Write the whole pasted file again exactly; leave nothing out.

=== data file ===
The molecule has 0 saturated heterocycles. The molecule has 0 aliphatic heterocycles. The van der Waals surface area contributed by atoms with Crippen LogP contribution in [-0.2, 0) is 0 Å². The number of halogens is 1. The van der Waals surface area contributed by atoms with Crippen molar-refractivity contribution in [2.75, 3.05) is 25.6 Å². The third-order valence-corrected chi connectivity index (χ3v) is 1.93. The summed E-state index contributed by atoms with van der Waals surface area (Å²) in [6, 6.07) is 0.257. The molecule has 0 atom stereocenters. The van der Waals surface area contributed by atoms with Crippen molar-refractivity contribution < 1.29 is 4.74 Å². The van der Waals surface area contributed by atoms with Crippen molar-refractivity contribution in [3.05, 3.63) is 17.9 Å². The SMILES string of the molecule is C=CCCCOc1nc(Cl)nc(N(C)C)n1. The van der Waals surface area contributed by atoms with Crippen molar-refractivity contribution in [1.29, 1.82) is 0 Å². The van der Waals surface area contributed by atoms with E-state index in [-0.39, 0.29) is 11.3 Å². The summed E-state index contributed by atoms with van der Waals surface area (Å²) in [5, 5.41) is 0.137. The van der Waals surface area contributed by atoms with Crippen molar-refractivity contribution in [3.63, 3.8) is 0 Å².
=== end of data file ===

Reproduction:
The molecule has 0 saturated heterocycles. The molecule has 0 aliphatic heterocycles. The van der Waals surface area contributed by atoms with Crippen LogP contribution in [-0.2, 0) is 0 Å². The number of halogens is 1. The van der Waals surface area contributed by atoms with Crippen molar-refractivity contribution in [2.75, 3.05) is 25.6 Å². The third-order valence-corrected chi connectivity index (χ3v) is 1.93. The summed E-state index contributed by atoms with van der Waals surface area (Å²) in [6, 6.07) is 0.257. The molecule has 0 atom stereocenters. The van der Waals surface area contributed by atoms with Crippen molar-refractivity contribution < 1.29 is 4.74 Å². The van der Waals surface area contributed by atoms with Crippen molar-refractivity contribution in [3.05, 3.63) is 17.9 Å². The SMILES string of the molecule is C=CCCCOc1nc(Cl)nc(N(C)C)n1. The van der Waals surface area contributed by atoms with Crippen molar-refractivity contribution in [1.29, 1.82) is 0 Å². The van der Waals surface area contributed by atoms with E-state index in [-0.39, 0.29) is 11.3 Å². The summed E-state index contributed by atoms with van der Waals surface area (Å²) in [5, 5.41) is 0.137. The van der Waals surface area contributed by atoms with Crippen molar-refractivity contribution in [3.63, 3.8) is 0 Å².